Let me start this post out by stating that I believe in the long term prospects of Twitter (TWTR) I’m an investor in the stock and a Monthly Active User (MAU) of the platform. In fact, to the dismay of all my friends on the technical side, I’ve remained long the stock despite the obvious and very painful downtrend. So the question I’m about to ask comes from the perspective of an avid user who holds a (not as large as it once was) investment in the stock. If, after reading this, you still question my belief in the potential of Twitter, read this article I wrote in March, 2015.
There is no doubt that Twitter has built a great platform but they are stuck in neutral, woefully unable to drive user growth. The more I’ve followed Twitter, listened to the conference calls, and read about the product innovation, the more I’ve wondered: what’s missing? Then I read this post by Josh Brown and it hit me. Could it be that passion is missing at Twitter?
For context, I’m operating under this theory:
Passion drives innovation and innovation drives the product change that will grow the Monthly Active User base
I submit that it’s difficult, if not impossible, to be truly passionate about a product that you rarely use. In order to generate the kind of innovation that will drive user growth, you must first have a deep understanding of the platform’s short comings and an intimate knowledge of how and why your users interact with the platform. This type of insight cannot be garnered from data alone. The decision makers at Twitter need to be passionate about the platform and engaged with the user base in order to generate the game changing ideas that will draw more users to Twitter. Which leads us to the big question:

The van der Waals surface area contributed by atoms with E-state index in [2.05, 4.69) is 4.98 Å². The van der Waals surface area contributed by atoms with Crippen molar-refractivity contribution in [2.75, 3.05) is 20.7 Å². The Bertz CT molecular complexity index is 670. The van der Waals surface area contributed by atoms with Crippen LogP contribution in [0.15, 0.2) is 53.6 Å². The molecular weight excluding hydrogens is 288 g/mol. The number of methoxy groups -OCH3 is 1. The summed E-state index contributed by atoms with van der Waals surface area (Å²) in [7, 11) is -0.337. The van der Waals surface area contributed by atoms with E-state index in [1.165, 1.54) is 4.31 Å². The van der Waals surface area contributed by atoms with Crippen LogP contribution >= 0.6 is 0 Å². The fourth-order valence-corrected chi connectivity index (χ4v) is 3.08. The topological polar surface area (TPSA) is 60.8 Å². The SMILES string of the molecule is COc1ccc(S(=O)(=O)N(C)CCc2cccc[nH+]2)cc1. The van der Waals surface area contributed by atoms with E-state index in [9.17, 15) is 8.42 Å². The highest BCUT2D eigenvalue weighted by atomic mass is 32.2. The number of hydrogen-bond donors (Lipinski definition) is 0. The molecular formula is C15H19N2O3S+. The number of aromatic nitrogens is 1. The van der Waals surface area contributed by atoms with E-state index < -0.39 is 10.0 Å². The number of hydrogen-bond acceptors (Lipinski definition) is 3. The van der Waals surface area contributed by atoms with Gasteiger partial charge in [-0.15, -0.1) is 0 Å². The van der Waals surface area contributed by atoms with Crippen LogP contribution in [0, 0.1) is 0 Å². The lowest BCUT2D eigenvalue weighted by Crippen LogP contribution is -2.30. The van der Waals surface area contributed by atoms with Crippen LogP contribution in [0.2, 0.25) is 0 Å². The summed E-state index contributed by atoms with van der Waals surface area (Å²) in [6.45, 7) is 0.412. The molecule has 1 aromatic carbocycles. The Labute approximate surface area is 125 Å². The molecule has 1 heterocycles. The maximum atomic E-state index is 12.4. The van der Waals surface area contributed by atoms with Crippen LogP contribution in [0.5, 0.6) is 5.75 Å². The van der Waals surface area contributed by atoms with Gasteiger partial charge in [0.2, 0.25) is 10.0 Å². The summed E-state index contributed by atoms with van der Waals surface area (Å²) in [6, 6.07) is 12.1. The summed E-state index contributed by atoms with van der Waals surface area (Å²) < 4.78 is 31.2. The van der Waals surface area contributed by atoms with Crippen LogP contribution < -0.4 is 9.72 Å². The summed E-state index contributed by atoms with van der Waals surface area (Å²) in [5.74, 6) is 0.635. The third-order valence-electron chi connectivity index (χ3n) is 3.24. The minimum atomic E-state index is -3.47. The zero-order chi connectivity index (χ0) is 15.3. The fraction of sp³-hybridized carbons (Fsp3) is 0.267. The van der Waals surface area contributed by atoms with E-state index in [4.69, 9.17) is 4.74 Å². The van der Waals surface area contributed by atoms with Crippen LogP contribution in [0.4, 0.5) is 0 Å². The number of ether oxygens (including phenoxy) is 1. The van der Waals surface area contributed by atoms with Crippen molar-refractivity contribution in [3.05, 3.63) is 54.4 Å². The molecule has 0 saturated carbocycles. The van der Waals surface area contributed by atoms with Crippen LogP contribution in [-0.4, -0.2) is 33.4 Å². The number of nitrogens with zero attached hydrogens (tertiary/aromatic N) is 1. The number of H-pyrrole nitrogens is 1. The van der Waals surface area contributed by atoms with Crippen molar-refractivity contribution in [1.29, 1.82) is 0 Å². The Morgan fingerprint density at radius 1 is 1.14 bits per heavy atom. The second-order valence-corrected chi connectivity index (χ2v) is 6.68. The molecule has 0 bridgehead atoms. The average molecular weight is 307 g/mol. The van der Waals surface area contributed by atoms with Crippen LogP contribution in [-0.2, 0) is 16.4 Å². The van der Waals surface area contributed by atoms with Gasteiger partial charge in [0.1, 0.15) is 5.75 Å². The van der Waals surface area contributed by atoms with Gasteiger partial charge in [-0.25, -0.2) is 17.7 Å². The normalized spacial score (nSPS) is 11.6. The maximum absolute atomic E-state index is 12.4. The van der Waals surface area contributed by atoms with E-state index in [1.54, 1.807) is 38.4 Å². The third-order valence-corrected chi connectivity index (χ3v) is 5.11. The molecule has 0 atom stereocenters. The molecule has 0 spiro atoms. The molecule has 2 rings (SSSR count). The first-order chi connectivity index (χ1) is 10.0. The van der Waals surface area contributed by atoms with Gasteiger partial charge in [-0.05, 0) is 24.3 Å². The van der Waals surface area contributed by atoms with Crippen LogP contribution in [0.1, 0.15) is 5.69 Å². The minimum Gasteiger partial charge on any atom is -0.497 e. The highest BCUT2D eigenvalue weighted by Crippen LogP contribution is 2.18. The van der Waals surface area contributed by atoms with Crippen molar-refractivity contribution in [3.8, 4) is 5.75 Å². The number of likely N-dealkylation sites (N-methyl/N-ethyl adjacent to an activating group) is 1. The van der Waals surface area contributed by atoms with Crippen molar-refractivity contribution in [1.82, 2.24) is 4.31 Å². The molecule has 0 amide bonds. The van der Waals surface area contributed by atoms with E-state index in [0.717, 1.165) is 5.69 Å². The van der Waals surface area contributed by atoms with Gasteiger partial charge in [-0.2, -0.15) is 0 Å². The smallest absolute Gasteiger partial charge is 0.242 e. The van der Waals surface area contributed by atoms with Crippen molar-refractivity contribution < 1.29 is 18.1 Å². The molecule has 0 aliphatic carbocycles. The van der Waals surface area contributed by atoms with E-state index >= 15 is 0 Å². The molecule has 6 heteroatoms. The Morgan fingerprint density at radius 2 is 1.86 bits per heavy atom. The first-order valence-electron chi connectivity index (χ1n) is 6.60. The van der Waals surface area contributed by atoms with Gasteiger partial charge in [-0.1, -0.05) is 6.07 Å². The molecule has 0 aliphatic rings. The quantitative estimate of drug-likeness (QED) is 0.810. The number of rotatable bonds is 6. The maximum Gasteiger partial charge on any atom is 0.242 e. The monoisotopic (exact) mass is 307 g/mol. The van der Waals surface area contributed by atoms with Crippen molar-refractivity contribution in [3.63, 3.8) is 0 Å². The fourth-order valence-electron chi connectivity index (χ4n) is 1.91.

Are Twitter’s decision makers passionate about the platform?
Here is a list of the Twitter Board of Directors and the number of times they have engaged with the Twitter platform by tweeting:
Do you see passion for the platform in this list? Aside from the co-founders, Twitter’s Board of Directors does not contain a single Monthly Active User that the company so covets.
Twitter board member Peter Fenton has an impressive resume as a venture capatilist but the only thing that appears on his Twitter profile is a link to his LinkedIn page.
You have to go to LinkedIn to find out he’s on the Board of Directors at Twitter. This doesn’t scream passion to me. In fact, it sends a message to investors that he values his LinkedIn profile more than his Twitter profile.
Senior leadership at Twitter is more of a mixed bag with some really engaged people like Adam Bain, Kevin Weil, and Katie Jacobs Stanton and others that barely use the platform at all.
Twitter should use @twitter to recruit passionate talent
What stood out to me on this list is the Vice President of Human Resources, Brian “Skip” Schipper’s 28 tweets. In combination with Board Member Fenton’s profile directing us to his LinkedIn page, it tells me that the leadership at Twitter does not view @twitter as a venue to recruit talent. As an investor, I think this is a huge mistake.
There are so many talented people on the Twitter platform. And the bonus for Twitter is that this talent pool is full of monthly active users who have that deep understanding of what makes Twitter great and what could improve it and draw new users. At the very least, Twitter could leverage this talent and create an innovation advisory board that meets regularly with the decision makers.
If passion is important, then Twitter needs to look no further than @twitter for the remedy.
Disclosure: The author is long $TWTR